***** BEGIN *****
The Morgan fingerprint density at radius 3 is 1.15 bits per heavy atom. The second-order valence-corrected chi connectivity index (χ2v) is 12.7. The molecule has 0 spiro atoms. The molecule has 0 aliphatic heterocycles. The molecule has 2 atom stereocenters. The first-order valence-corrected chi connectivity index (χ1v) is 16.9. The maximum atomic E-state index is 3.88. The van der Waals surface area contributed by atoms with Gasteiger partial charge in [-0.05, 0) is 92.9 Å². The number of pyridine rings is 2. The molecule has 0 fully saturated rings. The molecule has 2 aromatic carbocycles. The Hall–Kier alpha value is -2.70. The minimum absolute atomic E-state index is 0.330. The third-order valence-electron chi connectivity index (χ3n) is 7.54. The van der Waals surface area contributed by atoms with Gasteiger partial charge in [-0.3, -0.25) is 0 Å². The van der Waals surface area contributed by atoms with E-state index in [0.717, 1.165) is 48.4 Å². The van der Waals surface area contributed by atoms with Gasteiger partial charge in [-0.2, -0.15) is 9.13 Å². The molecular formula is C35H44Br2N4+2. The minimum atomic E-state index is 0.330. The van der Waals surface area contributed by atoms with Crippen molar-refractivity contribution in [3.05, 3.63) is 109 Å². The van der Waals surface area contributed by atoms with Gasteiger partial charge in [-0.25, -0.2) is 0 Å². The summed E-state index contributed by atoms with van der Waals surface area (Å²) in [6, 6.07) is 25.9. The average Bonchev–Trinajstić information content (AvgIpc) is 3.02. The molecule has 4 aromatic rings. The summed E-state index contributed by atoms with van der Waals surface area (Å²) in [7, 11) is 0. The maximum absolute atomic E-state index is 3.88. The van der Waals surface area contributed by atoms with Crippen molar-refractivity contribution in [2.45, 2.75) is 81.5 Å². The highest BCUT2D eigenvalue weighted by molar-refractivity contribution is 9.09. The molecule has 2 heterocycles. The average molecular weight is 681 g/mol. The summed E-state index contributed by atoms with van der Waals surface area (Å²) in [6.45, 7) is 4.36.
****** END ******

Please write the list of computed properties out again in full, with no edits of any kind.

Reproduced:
The Morgan fingerprint density at radius 3 is 1.15 bits per heavy atom. The second-order valence-corrected chi connectivity index (χ2v) is 12.7. The molecule has 0 spiro atoms. The molecule has 0 aliphatic heterocycles. The molecule has 2 atom stereocenters. The first-order valence-corrected chi connectivity index (χ1v) is 16.9. The maximum atomic E-state index is 3.88. The van der Waals surface area contributed by atoms with Gasteiger partial charge in [-0.05, 0) is 92.9 Å². The number of pyridine rings is 2. The molecule has 0 fully saturated rings. The molecule has 2 aromatic carbocycles. The Hall–Kier alpha value is -2.70. The minimum absolute atomic E-state index is 0.330. The third-order valence-electron chi connectivity index (χ3n) is 7.54. The van der Waals surface area contributed by atoms with Gasteiger partial charge in [-0.3, -0.25) is 0 Å². The van der Waals surface area contributed by atoms with E-state index in [0.717, 1.165) is 48.4 Å². The van der Waals surface area contributed by atoms with Gasteiger partial charge in [-0.2, -0.15) is 9.13 Å². The molecular formula is C35H44Br2N4+2. The minimum atomic E-state index is 0.330. The van der Waals surface area contributed by atoms with Crippen molar-refractivity contribution in [3.05, 3.63) is 109 Å². The van der Waals surface area contributed by atoms with Gasteiger partial charge in [-0.25, -0.2) is 0 Å². The summed E-state index contributed by atoms with van der Waals surface area (Å²) in [6, 6.07) is 25.9. The average Bonchev–Trinajstić information content (AvgIpc) is 3.02. The molecule has 4 aromatic rings. The summed E-state index contributed by atoms with van der Waals surface area (Å²) in [7, 11) is 0. The maximum absolute atomic E-state index is 3.88. The van der Waals surface area contributed by atoms with Crippen molar-refractivity contribution in [2.45, 2.75) is 81.5 Å². The highest BCUT2D eigenvalue weighted by molar-refractivity contribution is 9.09. The molecule has 2 heterocycles. The average molecular weight is 681 g/mol. The summed E-state index contributed by atoms with van der Waals surface area (Å²) in [6.45, 7) is 4.36.